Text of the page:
Did you know that if you have light-colored skin, blue or green eyes, and blonde or red hair you are more susceptible to skin cancer just because of your looks? There are three major kinds of skin cancer: Basal cell carcinoma, squamous cell carcinoma, and melanoma. These three skin cancers have their own different traits, characteristics, and severity but they are all caused by the exact same thing; UV rays.
Basal cell carcinoma is the least threatening of these three cancers. “It is the most common form of cancer in the United States. According to the American Cancer Socitey, 75% of all skin cancers are basal cell carcinomas” (Skin Cancer Foundation). Basal cell starts in the epidermis and grows slowly and painlessly. Basal cell carcinoma appears on the skin that sees the most sun, for example the scalp, face, ears, back, and hands. Basal cell can appear as a red spot, a shinny bump in the skin, or even an open sore that seems to take weeks to heal. ”Basal cell skin cancer used to be more common in people over age 40, but is now often diagnosed in younger people”(Skin Cancer Foundation). Even if basal cell carcinoma is the least threatening, it is still scary to have any form of cancer and it should be taken care of immediately.
“More than 700,000 new cases of squamous cell carcinoma are diagnosed every year. That makes it the second most common skin cancer”(Skin Cancer Foundation). Squamous cell can appear like basal cell with red scaly patches or sores that take weeks to heal. People who spend their days outside, either for work or for play, need to use better protection because these activities are what cause most cases of squamous cell carcinoma. “Squamous cell carcinomas are at least twice as frequent in men as in women. They rarely appear before age 50 and are most often seen in individuals in their 70’s”(Skin Cancer Foundation). People working outside in construction, landscaping, and road work are more at risk than someone that takes leisurely walks everynight. Being aware and protecting yourself from UV rays is the first step to protecting yourself from cancer in the future.
Squamous cell is not the most dangerous skin cancer but it is more harmful than basal cell and can be very difficult to remove because it spreads so easily. It not only spreads but it very rarely is completely gone. Even after having surgery to remove the cancer, in most cases, the cancer will grow back in a few years because there is unreversable damage to the skin.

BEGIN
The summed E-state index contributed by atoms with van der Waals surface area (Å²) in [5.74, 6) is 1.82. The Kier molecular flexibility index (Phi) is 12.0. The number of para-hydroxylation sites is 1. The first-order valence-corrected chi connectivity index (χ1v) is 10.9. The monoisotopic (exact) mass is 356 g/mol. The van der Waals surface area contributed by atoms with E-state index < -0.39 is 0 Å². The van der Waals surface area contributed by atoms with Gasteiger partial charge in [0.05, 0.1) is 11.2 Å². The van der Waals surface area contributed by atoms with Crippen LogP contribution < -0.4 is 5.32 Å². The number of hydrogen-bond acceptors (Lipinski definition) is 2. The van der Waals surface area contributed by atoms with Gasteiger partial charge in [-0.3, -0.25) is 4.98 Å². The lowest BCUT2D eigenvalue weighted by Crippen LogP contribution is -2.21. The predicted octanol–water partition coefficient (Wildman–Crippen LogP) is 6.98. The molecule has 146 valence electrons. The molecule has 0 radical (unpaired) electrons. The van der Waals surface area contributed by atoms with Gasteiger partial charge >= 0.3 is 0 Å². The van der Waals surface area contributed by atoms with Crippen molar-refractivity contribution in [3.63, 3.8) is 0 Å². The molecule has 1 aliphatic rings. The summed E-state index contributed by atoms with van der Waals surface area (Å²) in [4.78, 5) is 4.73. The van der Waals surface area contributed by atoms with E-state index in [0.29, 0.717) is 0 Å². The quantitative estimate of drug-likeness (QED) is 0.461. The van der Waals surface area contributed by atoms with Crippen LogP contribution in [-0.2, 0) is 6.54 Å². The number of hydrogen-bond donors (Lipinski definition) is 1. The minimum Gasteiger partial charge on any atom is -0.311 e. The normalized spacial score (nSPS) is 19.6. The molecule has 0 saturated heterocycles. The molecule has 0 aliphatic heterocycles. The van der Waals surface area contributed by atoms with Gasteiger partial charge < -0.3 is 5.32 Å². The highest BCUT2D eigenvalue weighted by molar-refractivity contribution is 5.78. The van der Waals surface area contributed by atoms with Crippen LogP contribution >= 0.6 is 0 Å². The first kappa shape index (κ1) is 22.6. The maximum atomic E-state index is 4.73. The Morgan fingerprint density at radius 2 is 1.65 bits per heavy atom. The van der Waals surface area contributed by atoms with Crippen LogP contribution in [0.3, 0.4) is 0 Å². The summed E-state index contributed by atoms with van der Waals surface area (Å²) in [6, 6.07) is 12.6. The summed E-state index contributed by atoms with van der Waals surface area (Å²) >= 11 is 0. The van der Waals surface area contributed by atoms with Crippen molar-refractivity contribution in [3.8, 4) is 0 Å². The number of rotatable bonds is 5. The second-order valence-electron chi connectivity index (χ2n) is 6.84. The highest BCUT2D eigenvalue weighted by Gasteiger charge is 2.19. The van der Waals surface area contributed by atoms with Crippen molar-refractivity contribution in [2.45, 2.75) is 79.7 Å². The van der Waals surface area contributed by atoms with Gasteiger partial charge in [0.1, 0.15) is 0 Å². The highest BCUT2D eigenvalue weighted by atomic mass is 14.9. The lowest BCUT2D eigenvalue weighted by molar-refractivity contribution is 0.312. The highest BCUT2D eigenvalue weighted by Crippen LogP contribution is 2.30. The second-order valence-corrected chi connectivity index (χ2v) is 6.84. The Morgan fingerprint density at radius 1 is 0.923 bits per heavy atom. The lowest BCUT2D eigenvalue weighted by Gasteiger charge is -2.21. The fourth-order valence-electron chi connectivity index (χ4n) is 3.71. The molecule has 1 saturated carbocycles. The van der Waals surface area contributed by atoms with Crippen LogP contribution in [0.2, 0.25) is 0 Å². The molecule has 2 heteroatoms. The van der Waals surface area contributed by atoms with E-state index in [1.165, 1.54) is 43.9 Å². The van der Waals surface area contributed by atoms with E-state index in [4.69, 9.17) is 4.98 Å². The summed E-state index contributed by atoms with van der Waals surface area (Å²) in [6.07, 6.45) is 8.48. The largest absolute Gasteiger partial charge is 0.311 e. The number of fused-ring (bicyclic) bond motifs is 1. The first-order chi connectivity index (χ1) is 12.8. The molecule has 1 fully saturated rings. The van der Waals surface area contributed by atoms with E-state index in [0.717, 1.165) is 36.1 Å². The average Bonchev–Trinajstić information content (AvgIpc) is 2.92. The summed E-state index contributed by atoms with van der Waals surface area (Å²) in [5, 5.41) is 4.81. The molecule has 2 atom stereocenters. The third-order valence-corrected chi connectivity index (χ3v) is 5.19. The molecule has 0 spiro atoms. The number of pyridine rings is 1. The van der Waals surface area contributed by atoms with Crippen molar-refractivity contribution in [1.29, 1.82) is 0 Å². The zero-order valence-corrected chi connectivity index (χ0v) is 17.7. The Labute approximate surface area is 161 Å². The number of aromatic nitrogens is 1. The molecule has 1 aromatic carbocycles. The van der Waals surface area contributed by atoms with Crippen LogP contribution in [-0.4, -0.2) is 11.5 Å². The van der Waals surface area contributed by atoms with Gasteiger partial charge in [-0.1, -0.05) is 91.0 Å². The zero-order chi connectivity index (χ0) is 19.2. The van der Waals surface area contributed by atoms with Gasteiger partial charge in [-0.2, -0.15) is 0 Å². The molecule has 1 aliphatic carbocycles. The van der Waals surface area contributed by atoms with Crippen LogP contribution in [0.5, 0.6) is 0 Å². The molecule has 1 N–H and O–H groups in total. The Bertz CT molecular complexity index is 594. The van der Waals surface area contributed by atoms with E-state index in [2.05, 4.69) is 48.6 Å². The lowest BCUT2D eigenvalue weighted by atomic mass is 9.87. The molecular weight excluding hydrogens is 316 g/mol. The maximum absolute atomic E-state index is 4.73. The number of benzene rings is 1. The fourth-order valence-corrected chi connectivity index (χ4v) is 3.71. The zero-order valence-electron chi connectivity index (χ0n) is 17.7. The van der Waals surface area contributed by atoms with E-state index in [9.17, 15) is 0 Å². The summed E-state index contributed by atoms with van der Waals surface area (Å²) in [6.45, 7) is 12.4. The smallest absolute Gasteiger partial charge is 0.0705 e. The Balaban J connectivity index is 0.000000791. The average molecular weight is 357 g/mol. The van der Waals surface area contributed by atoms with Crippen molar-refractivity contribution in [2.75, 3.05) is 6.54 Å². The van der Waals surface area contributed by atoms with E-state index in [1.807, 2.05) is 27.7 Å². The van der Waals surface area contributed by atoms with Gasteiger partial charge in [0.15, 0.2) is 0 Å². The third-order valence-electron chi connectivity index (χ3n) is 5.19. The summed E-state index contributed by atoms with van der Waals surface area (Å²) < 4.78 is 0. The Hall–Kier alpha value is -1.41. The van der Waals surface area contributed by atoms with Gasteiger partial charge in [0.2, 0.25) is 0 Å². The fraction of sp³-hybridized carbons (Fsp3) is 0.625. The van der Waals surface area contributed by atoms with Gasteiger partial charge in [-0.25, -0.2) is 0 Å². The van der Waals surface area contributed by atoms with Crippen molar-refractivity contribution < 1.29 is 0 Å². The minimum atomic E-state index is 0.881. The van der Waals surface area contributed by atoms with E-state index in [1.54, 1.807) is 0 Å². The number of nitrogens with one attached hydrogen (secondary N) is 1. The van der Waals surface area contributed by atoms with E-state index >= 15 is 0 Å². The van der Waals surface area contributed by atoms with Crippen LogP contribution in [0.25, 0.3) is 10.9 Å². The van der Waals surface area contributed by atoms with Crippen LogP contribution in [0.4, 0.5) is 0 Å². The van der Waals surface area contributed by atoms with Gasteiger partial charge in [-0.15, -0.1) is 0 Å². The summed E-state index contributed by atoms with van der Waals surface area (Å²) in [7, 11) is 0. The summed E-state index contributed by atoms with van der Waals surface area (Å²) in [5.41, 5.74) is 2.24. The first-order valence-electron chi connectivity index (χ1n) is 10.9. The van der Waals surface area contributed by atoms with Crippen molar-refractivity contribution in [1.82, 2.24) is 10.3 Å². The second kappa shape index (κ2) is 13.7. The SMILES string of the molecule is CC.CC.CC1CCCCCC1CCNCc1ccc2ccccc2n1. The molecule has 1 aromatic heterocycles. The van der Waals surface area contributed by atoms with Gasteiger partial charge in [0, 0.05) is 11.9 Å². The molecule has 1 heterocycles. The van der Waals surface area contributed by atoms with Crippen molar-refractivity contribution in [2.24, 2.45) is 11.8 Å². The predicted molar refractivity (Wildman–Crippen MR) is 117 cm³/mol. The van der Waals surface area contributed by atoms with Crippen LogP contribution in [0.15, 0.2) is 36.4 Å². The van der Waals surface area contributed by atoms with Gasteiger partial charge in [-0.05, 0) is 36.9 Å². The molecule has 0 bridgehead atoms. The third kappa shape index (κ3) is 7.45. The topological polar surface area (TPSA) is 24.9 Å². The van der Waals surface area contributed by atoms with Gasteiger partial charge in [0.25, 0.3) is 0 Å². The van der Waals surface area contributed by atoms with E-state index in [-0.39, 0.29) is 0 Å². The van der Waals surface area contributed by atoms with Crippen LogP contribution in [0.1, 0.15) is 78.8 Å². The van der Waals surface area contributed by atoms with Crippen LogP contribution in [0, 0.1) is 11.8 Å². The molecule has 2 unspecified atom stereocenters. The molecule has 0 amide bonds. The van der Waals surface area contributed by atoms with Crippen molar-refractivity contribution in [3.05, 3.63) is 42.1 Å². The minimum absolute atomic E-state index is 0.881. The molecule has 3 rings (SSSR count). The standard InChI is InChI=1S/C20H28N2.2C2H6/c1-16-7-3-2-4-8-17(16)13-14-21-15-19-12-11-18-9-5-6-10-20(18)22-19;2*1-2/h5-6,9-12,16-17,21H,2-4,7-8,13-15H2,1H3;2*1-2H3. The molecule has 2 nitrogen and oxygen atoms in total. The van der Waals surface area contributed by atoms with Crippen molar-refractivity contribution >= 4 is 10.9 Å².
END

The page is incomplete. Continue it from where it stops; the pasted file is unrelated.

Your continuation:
The most dangerous skin cancer is Melanoma. Melanoma can appear in pre-existing moles. It can also spread very easily throughout the body. The most common places to find melanoma are the trunk, legs, and arms, mainly on elderly people, as well as the scalp in men. There are 4 basic types of melanomas. “Three of them occupy only the top layers of the skin and may become invasive; the fourth is invasive from the start”(Skin Cancer Foundation).
“Superficial spreading melanoma is by far the most common type, accounting for about 70% of all cases. This is the one most often seen in young people”(Skin Cancer Foundation). This cancer is usually seen in previously benign moles, and can appear most any place on the body. Lentigo maligna also remains close to the surface of the skin, and is mostly found in elderly people. Acral lentiginous melanoma usually appears as a black or brown discoloration under the nails, on the soles of the feet, or palms of the hands. Acral is different from the two previous kinds as far as location goes, but it is the same in characterisitcs because it spreads on the surface before penetrating deeper into the skin. The last type of melanoma is Nodular, which starts out invasive and is the most aggressive of the melanomas. “Nodular melanoma is found in 10 to 15% of melanoma cases”(Skin Cancer Foundation).
The first steps to recognizing melanoma are the ABCDE’s of melanoma. Asymmetry, border, color, diameter, and evolving are the four things you need to take into consideration when examining your body and the moles that you have. If you ever spot a mole that looks suspicious, it never hurts to hava a doctor look at it just to make sure it is benign.
Skin cancer is a very serious and common thing that everyone needs to be aware of. Frequent doctor visits, sunscreen application, and staying away from the sun during mid-day are things that every person should do to help prevent and treat skin cancer. There are many different surgeries available for skin cancer removal, but staying out of the sun and preventing skin cancer is an easier alternative.
*Skin Cancer Foundation
Written by Mary Harkness – Master Student 01/16/2011